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The Hinton News
Hinton, West Virginia
July 3, 2012     The Hinton News
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July 3, 2012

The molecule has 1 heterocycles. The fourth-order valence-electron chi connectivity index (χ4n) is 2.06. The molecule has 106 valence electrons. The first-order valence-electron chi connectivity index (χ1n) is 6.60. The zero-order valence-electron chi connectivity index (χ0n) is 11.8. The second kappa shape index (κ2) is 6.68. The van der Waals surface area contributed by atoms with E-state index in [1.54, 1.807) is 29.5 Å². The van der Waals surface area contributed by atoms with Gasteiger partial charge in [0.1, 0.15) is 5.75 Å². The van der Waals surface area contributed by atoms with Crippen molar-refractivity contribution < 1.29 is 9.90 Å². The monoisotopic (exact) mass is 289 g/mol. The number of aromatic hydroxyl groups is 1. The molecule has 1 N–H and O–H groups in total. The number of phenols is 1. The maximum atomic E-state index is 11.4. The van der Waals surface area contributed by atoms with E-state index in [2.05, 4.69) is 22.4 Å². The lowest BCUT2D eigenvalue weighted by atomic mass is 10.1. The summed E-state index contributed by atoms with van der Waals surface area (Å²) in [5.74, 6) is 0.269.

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L/J II II The HIN NEWS (Continuing the Hinton Daily News &' The Weekend Leader) Home of "W. Va. Water Festival" Volume 110 No. 12 Hinton, West Virginia Tuesday July 3, 2012 =. ! 50 Cents i Wind ripped trees fell on homes and vehicles. Wind damage at the Sheppard's Care Worship Center on Stokes Drive in Avis. The Pivont home on James Street. Gutted, according to reports, Friday night by a candle that was left burning in the bathroom. By Fred Long It was an otherwise normal Friday evening. People were going about their normal activities: watching a favorite program on TV, checking e-mail, chatting on the phone. Women were in the kitchen cleaning up after a late dinner and children were playing with friends. All in all it was normal in all respects. But a rumbling like thd muffled sound of a train racing along the railroad tracks caught the ear as it quickly grew darker. Outside a huge dark cloud covered part of the sky and the lights inside began to flicker. Suddenly a roar of unusual strength filled the air with a cloud of dust and debris of all sorts spinnir, g every which way. A storm was coming and it was going to be a big one. Minutes later the lights went out. A wall of wind racing at speeds reaching upwards to 80 miles per hour ripped through the state toppling trees like toothpicks, severing power lines everywhere. Phones became inoperable and all electrical power came to a halt like in "Day the Earth Stood Still." But this wasn't a science fiction movie. It was still daylight outside and many ventured out to look for damage and some took to their cars to make a quick survey of the area. It was 7:55 p.m. here when the alarm struck and the few minute Rahall: Storm recovery underway, West Virginians remain diligent BECKLEY, W.Va. - Working with to having in surplus. it took for the storm to pass. It would be dark in an hour. The calm after the storm excited an uncanny sensation of isolation. No sound was audible while the absence of birds or any outdoor sound stretched the " nerves. The telephone was gone, the radio, TV, all communication with the outsid world gone. Only the sound of a passing motorist gave reassurance that you weren't the last person on earth. It was becoming dark and the gathering of flashlights and batteries became the priority and the hope that power would be restored in the morning. The storm left over 326,000 First Energy and its 10 company division customers in West Virginia without power. It had ripped through parts of Ohio, Maryland and Virginia too on ifs 700 mile flight to the Atlantic. Roughly half of its 1 million customers were without power, Saturday, when the cleanup efforts began with temperatures reaching 97 degrees and a heat index of 113. Tragedy struck Hinton with the death of former councilman Ed Hannah and a fire ravaged the home of Ruth Pivont, Hinton's only councilwoman; reportedly caused by a burning candle left in the bathroom. Trees had fallen on homes and automobiles, water plants without generators were shutting down and gas supplies were running low. The ARH Hospital had its emergency generator in full swing with its 72 hours of diesel fuel running and a supply on call if needed. The Summers Nursing and Rehabilitation Center also had a hours to replace a single pole.. Help generator that was keeping their in restoring the power is coming in patrons comfortable. First from Texas, Illinois, Iowa, Nebraska, responders were getting ready for South Dakota, Missouri, Alabama, the worse and First Energy was Louisiana, Florida, Mississippi and, mobilizing a work force exceeding Georgia. 4,000 employees and 1,400 " According to Steve Lipscomb, contractors that were dispatched director of the County Office of throughout West Virginia in areas  Emergency Management, Summers without power. With crews working around the clock on 16 h6tr-shfts, slowly, power was being restored. In Hinton all city emergency vehicles received gas from pumps at the Bus Garage on Front street where nearly five hours of manual labor by working hand pumps filled the tanks. Triangle One Stop supplied gas throughout the outage and Jarrell's Exxon until the tanks went dry when a shipment didn't make delivery on time. Go-Mart was up and running till Tuesday, but yesterday the pumps had gone dry while Jarrell's Exxon was back in business with a full supply of gas. By Sunday power had been restored in parts of Bellepoint and Avis and by mid-Monday power was back on in Hinton. Yesterday power was restore in the balance of Bellepoint but many outline areas of the county remain without power and some areas may not be restored until late Friday. Customers who have had power restored are asked to turn on their porch lights so that patrolling service technicians can better spot residences that are still without power in the neighborhood. In West Virginia, helicopters are being used to assist in the restoration of 67 transmission lines that were damaged from the storm. At least 500 poles were broken and thousands of spans of wire damaged. On average, it takes a crew of three or four people approximately four WV National Guard Activates Additional Personnel For Storm Cleanup the West Virginia National Guard, U.S. Rep. Nick J. Rahall (D-W.Va.) toured southern West Virginia communities on Monday and met with officials in County Emergency Operations Centers for briefings and damage assessments on areas hit by strong storms that swept through the region last Friday, and today issued the following statement: "Let us all hope this is a once in a lifetime attack from Mother Nature. The size and scope of this recent storm has certainly stymied the response mechanisms upon which we have traditionally relied. When coupled with the struggles involving power outages many families faced last winter after a wave of snow storms, the costs financially and emotionally mount up. "I am coordinating closely with Federal, State and local officials to get water moving to the most needy areas. ",It is our most essential staple and one we in West Virginia are used "After we are back up and running, I think it would be useful to explore how we might address vulnerabilities in the electric grid that increasingly serves as a lifeline for entire communities, as well as, giving thought to our emergency stockpiles and evacuation plans. Let's face it, the longer families are without power, the more volatile health issues become, especially in a sustained hot spell like this one. "Without everyone pitching in, sharing their time and talents and their homes, we wouldn't be doing half as well as we are. We still have a long road ahead, but we West Virginians deeply appreciate the help and generosity of friends old and new from all over the country." Helpful links to important information related to storm recovery operations can be found on Rahall's website at: http:// important-information-southern- west-virginians CHARLESTON, WV - Members of the West Virginia National Guard continue their efforts to aid in the aftermath of Friday night's derecho. An additional 150 Soldiers and Airmen were called to State Active Duty in the last 24 hours, bringing personnel numbers to 450. Approximately 400 WVNG members are deployed across the state helping clear debris from roadways and transporting fuel and generators to some of ,the state's critical infrastructure such as water ,treatment facilities, hospitals, nursing homes and cooling stations. "I have been travelling every day since the storm hit with the National Guard. These men and women are members of an unbelievably talented and compassionate group of Soldiers and Airmen," said Governor Earl Ray Tomblin. "The additional troops will continue to provide valuable assistance to seniors and families across the state.  In addition to fuel and power, Health and Wellness teams are going door-to-door in communities checking on West Virginia's citizens and identifying what their needs are. This enables emergency personnel to follow up with water, supplies and medical needs. National Guard members are also on the roads transporting water, generators, food and other needed items across the state. "Our Soldiers and Airmen continue to work hand-in-hand with the WV State Department of Highways and all other state agencies as well as with local authorities and community group," said Major Gen. James A. Hoyer, West Virginia Adjutant General. "Many of these employees are without power themselves but leave their home each day to bring relief to the citizens of West Virginia. Their level of commitment is amazing." County still had 4,800 homes without power as of yesterday. With temperatures still in the high 90s "the generosity and hospitality of friends and neighbors is needed," he said. "Although we hope to have service restored in most of the county over the next several days some parts of Summers County with more severe damage may take much longer. "With that said food donations are needed in the Summers County area. Nonperishable food items are best however other items may be acceptable. Serving trays and disposable utensils are also needed. Donations should be made to the Summers County Volunteer Fire Department, Station. 13, located next to Kirks Restaurant on the Hinton By-Pass. If you are unable to bring your items to Station 13 please take them to your local volunteer fire department for distribution. "At this time," Lipscomb continued, "Summers County emergency personnel and volunteers are serving 1,000 meals a day. This number is growing by about 30% each day. If you, your Church or organization can volunteer manpower or resources please call 304-466-3333." A boiled water advisory is in effect for the Big Bend PSD coverage area (Talcott/Hilldale) until further notice, he said. Cooling stations have "been established at the Summers County Senior Citizens Center in Hinton, the Talcott Fire Department, the County Memorial Building, Sheppard's Care Worship Center on Stokes Drive and the Summers County Middle School gym. The Senior Citizens center will be open today until 8 p.m. and on Friday until 10 p.n3. Further dates and times will be announced later. Sheppard's Care Worship Center is offering a cooling and food station and is open daily from 9 a.m. until 12 noon, then from 3 p.m. until no one is left to serve. The Middle School gym is opening daily from 2 p.m. to 6 p.m. so people affected by the storm will have a place to bathe. Be sure to provide your own soap and towels. Southern Sanitation says if you are one of their customers and need to dispose of spoiled food, you can bring it to one of the two locations being located on Route 3 above the hospital next to the concrete plant or at their Green Sulphur office. All items must be in bags and you will be asked to present your customer number. The Sandstone, Talcott, Forest Hill, Pipestem, J.B./Nimitz and Summers County vol.unteer fire departments will have bottled water and ice as it becomes available. Food stations have also been set up at the Sandstone, Talcott, Forest Hill and Summers County Volunteer Fire Departments. Memorial Service Cancelled Because 0fthe power outage and the uncertainty of when tmwer will b fully restored the Memorial Service on July 7 for Korean War hero Virgil Adkins will be rescheduled to a later, not yet determined, date. Ar announcement will be made in this paper when a new date has beer selected. City Declares Two Businesses a Public Nuisance By Fred Long The City is refusing to issue a business license to two bars on lower 3rd Ave. saying because of the number of complaints and 911' calls to the area they have become a public nuisance. "We have a lot of convicted felons, sex offenders, a lot of drug users and drug dealers that lay in these two "bars on 3rd Ave., Lightners in the morning and Dannys in the evening," Hinton Chief Derek Snavely said. "If you're looking for drugs you're going to 3rd Ave. so that brings more riffraff down there and you've got Big 4 Drug Store right on the corner." Snavely said last year 911 dispatched 132 calls to lower 3rd Ave. "I would say 95% of the calls dealt with the patrons or the customers going in and out of these bars. And these people can't smoke in the bar so they get liquored up and go out on the city streets and the city sidewalks. When you get bunch of people that have beer drinking together and doing drug., it causes problems. We get callec there all the time." Aletter, he said, was also sent tc the Alcohol Beverage Contro Commissioner complaining abou the bars. They sent four people fron Charleston to meet with him anc Mayor Joe Blankenship. "The know what we are doing and supper what we gre doing," Blankenshil said. "The bars are definitely by code public nuisance and based on tha the city has decided not to issu them a city license. That will resul in the ABC not giving them a liquo: license and we hope to enact stronger city ordinance that wil curb this activity in the future, Snavelysaid. Business licenses were due fo renewal on July 1. Code Enforcement Officer Hired Mayor Joe Blankenship announced today that the City has hired David Madison as a code enforcement officer. City Manager Crls Meadows says the losition that Madison is filling will help to "maintain the beautification efforts of the town." Madison will be working in conjunction with City Hall and the Hinton Police Department to "more closely monitor consistent code Violations such as trash, debris grass and weeds, obtaining buildinl permits, condemned properties, am abandon vehicles, just to name few," said Mayor Joe Blankenship. This position is temporar: through October as a trial period, h, said. Anyone with complaints of cod, violations should continue to direc those concerns to City Hall at (304 466-3255. I i ; |